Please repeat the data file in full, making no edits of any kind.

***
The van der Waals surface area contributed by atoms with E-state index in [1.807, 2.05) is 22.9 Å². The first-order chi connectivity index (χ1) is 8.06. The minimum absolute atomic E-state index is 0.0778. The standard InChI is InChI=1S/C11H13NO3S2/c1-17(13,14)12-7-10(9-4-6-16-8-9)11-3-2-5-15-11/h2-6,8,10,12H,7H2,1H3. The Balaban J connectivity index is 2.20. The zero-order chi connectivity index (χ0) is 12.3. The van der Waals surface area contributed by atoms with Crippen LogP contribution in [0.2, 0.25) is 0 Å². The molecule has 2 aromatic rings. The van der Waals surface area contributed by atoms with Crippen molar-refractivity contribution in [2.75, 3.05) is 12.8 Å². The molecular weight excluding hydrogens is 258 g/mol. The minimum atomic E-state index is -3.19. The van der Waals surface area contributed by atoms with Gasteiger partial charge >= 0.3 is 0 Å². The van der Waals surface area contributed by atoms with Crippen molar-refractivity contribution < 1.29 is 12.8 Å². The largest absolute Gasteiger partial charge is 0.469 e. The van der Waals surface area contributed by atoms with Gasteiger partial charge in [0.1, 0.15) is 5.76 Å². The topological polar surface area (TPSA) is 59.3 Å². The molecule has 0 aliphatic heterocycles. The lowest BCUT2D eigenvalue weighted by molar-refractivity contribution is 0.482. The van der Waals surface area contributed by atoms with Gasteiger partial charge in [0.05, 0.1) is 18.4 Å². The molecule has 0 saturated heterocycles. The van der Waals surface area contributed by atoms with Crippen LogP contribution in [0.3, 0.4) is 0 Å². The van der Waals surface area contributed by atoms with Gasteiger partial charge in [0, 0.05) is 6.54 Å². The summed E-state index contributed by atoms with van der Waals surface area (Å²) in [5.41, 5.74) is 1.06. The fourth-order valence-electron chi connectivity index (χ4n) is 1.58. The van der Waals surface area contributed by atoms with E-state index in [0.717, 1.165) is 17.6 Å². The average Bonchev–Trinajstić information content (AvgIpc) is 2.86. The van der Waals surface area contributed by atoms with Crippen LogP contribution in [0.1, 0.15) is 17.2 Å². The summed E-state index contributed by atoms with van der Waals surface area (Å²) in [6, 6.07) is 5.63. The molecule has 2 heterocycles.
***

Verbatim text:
The van der Waals surface area contributed by atoms with E-state index in [1.807, 2.05) is 22.9 Å². The first-order chi connectivity index (χ1) is 8.06. The minimum absolute atomic E-state index is 0.0778. The standard InChI is InChI=1S/C11H13NO3S2/c1-17(13,14)12-7-10(9-4-6-16-8-9)11-3-2-5-15-11/h2-6,8,10,12H,7H2,1H3. The Balaban J connectivity index is 2.20. The zero-order chi connectivity index (χ0) is 12.3. The van der Waals surface area contributed by atoms with Crippen LogP contribution in [0.2, 0.25) is 0 Å². The molecule has 2 aromatic rings. The van der Waals surface area contributed by atoms with Crippen molar-refractivity contribution in [2.75, 3.05) is 12.8 Å². The molecular weight excluding hydrogens is 258 g/mol. The minimum atomic E-state index is -3.19. The van der Waals surface area contributed by atoms with Gasteiger partial charge >= 0.3 is 0 Å². The van der Waals surface area contributed by atoms with Crippen molar-refractivity contribution < 1.29 is 12.8 Å². The largest absolute Gasteiger partial charge is 0.469 e. The van der Waals surface area contributed by atoms with Gasteiger partial charge in [0.1, 0.15) is 5.76 Å². The topological polar surface area (TPSA) is 59.3 Å². The molecule has 0 aliphatic heterocycles. The lowest BCUT2D eigenvalue weighted by molar-refractivity contribution is 0.482. The van der Waals surface area contributed by atoms with Gasteiger partial charge in [0.05, 0.1) is 18.4 Å². The molecule has 0 saturated heterocycles. The van der Waals surface area contributed by atoms with Crippen LogP contribution in [0.3, 0.4) is 0 Å². The van der Waals surface area contributed by atoms with Gasteiger partial charge in [0, 0.05) is 6.54 Å². The summed E-state index contributed by atoms with van der Waals surface area (Å²) in [5.41, 5.74) is 1.06. The fourth-order valence-electron chi connectivity index (χ4n) is 1.58. The van der Waals surface area contributed by atoms with E-state index in [0.717, 1.165) is 17.6 Å². The average Bonchev–Trinajstić information content (AvgIpc) is 2.86. The van der Waals surface area contributed by atoms with Crippen LogP contribution in [0.1, 0.15) is 17.2 Å². The summed E-state index contributed by atoms with van der Waals surface area (Å²) in [6, 6.07) is 5.63. The molecule has 2 heterocycles.